In Internal Revenue Service Notice 2020-32 (the Notice), the IRS takes the position that loan forgiveness under the Paycheck Protection Program (PPP) causes the complete disallowance of deductions for the salary, rent, etc. expenses paid with the PPP. In my prior article, I explained why loan forgiveness shouldn’t result in complete disallowance of the deduction under Internal Revenue Code Section 265. Here, I discuss problems with the Notice’s alternative reimbursement theory for disallowing the deduction.
At the end of the Notice the IRS asserts: “The deductibility of payments of eligible section 1106 expenses that result in loan forgiveness under section 1106(b) of the CARES Act is also subject to disallowance under case law and published rulings that deny deductions for otherwise deductible payments for which the taxpayer receives reimbursement,” citing, among other authorities, the decision of the 2nd U.S. Circuit Court of Appeals in Burnett v. Commissioner, 356 F.2d 755, 759-60 (5th Cir. 1966) (Emphasis supplied). Is this alternative theory for disallowing the small business owner’s deductions for the payroll, rent, etc. expenses it incurs, prior to the PPP loan being forgiven by the Small Business Administration (SBA), supportable?
The most glaring problem with this position of the IRS at the end of the Notice is that it’s inherently inconsistent with all that comes before it in the Notice. For most of the Notice, the IRS argues that the PPP amount that’s forgiven would otherwise be taxable cancellation of indebtedness or other income to the small business owner—that is, it’s an amount that would have been taxable to the small business owner as cancellation of indebtedness or other income, but for the specific exemption by Congress in the Coronavirus Aid, Relief, and Economic Security (CARES) Act. Congress itself implied this when it provided in IRC Section 1106(i) of the CARES Act that, for purposes of the IRC, any amount that would otherwise be includable in gross income of the recipient by reason of forgiveness described in Section 1106(b) “shall be excluded from gross income.” According to the IRS in the Notice: “Thus, section 1106(i) of the CARES Act operates to exclude from the gross income of a recipient any category of income that may arise from covered loan forgiveness, regardless of whether such income would be (1) properly characterized as income from the discharge of indebtedness under section 61(a)(11) of the Code, or (2) otherwise includible in gross income under section 61 of the Code.”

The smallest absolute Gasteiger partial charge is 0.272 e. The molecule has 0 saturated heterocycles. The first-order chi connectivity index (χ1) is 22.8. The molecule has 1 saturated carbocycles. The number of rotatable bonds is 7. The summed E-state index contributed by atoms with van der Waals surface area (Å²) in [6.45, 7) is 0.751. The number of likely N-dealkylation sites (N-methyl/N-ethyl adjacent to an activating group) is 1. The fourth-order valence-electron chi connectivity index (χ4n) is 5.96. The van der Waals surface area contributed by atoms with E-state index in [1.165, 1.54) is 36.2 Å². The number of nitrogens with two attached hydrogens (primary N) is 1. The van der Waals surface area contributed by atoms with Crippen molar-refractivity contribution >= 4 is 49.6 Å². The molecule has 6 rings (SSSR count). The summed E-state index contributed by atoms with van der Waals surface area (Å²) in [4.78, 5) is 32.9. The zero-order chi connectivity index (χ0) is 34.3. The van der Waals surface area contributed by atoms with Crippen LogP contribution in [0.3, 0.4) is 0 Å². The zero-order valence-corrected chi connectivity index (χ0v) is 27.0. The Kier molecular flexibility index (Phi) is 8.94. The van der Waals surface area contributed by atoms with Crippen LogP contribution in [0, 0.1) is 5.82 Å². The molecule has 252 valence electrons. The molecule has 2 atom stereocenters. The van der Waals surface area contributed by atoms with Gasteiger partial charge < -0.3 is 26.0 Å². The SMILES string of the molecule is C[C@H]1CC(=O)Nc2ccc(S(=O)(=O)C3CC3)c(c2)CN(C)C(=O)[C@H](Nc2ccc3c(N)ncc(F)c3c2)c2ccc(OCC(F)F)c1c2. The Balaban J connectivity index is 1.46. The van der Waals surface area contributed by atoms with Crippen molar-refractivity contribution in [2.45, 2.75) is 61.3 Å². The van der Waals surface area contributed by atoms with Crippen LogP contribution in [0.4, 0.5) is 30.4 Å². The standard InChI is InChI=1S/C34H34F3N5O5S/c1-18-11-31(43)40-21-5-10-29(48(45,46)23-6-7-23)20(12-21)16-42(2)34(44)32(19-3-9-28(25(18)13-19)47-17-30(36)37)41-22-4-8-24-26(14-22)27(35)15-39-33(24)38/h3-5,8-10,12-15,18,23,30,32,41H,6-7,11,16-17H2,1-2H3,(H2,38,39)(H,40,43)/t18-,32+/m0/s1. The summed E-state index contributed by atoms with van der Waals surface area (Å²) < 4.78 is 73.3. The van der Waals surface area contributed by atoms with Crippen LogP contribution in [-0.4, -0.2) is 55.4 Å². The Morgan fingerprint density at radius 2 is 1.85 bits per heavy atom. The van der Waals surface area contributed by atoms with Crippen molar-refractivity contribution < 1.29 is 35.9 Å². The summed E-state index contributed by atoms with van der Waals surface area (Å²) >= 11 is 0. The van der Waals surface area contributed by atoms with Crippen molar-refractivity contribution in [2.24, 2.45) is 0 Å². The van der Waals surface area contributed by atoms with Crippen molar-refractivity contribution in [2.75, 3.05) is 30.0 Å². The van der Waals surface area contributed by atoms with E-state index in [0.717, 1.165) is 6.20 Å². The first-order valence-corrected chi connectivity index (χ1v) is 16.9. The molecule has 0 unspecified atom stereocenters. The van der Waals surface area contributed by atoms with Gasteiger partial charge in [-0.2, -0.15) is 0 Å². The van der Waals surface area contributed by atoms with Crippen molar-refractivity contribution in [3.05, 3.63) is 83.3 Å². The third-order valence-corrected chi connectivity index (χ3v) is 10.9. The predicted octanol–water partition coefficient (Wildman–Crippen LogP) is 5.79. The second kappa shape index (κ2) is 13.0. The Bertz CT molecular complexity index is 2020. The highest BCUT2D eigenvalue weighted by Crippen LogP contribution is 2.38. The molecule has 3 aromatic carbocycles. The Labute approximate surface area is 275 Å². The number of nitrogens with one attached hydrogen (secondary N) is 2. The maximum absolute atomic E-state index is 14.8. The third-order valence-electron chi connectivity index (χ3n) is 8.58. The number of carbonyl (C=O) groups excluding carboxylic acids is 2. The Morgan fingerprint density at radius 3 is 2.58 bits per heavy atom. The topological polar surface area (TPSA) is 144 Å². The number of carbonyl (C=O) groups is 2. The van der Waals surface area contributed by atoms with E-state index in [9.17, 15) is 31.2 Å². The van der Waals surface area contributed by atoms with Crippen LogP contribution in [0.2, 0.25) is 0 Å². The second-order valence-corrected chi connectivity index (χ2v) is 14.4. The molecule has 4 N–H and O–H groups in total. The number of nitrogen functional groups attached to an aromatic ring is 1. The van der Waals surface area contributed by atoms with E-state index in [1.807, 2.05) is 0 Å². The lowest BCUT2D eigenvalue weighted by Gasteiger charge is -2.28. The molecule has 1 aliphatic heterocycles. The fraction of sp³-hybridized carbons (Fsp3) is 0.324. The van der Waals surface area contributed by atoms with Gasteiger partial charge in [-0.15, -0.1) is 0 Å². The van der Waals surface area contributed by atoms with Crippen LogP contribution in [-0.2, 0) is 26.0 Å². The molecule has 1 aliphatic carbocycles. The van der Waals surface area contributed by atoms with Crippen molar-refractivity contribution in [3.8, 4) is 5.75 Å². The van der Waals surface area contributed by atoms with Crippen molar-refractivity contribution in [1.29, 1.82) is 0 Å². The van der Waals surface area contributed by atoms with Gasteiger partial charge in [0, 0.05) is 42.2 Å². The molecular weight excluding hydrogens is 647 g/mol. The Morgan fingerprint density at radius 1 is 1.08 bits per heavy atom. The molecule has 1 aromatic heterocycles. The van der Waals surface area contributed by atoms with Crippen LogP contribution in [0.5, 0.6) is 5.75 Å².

But if the loan forgiveness is otherwise taxable gross income that’s deemed excluded, how can it also be considered a reimbursement under Burnett and the other authorities cited by the IRS at the end of the Notice, reimbursements that aren’t even considered income by the cases and IRS rulings cited by the IRS in the Notice? It’s either cancellation of indebtedness or other income deemed excluded by the CARES Act, or it’s nontaxable reimbursement; it can’t be both. And for most of its Notice, the IRS argues that it’s cancellation of indebtedness or other income deemed excluded by the CARES Act.
Similar to its argument based on IRC Section 265 grounds, the IRS’ argument on a reimbursement theory is specious, at best, and patently inconsistent, at worst. On the one hand, the IRS argues throughout the Notice (and rightly so, based on the clear implication by Congress in the language of the CARES Act) that the forgiveness of the loan by the SBA constitutes tax-exempt cancellation of indebtedness or other income to the small business owner. But at the end of its Notice, the IRS makes an alternative, yet inconsistent, argument that the forgiveness doesn’t constitute income at all, but instead constitutes a nontaxable reimbursement by the SBA of expenses incurred by the small business owner.
At the end of the Notice, the IRS asserts that the expenses are “also” not deductible under a theory that the SBA, by forgiving the small business owner’s loan, is, in effect, reimbursing the small business owner for certain expenses incurred by the owner. The IRS can attempt to make this argument, but it can’t do so and argue that the loan forgiveness is nontaxable income to the business owner under its Section 265 position. And because cancellation of indebtedness, which by its express terms is what’s taking place when the SBA forgives the small business owner’s loan, has always been considered income by Congress, the courts and the IRS, it’s going to be very difficult for the IRS to have it both ways in this situation.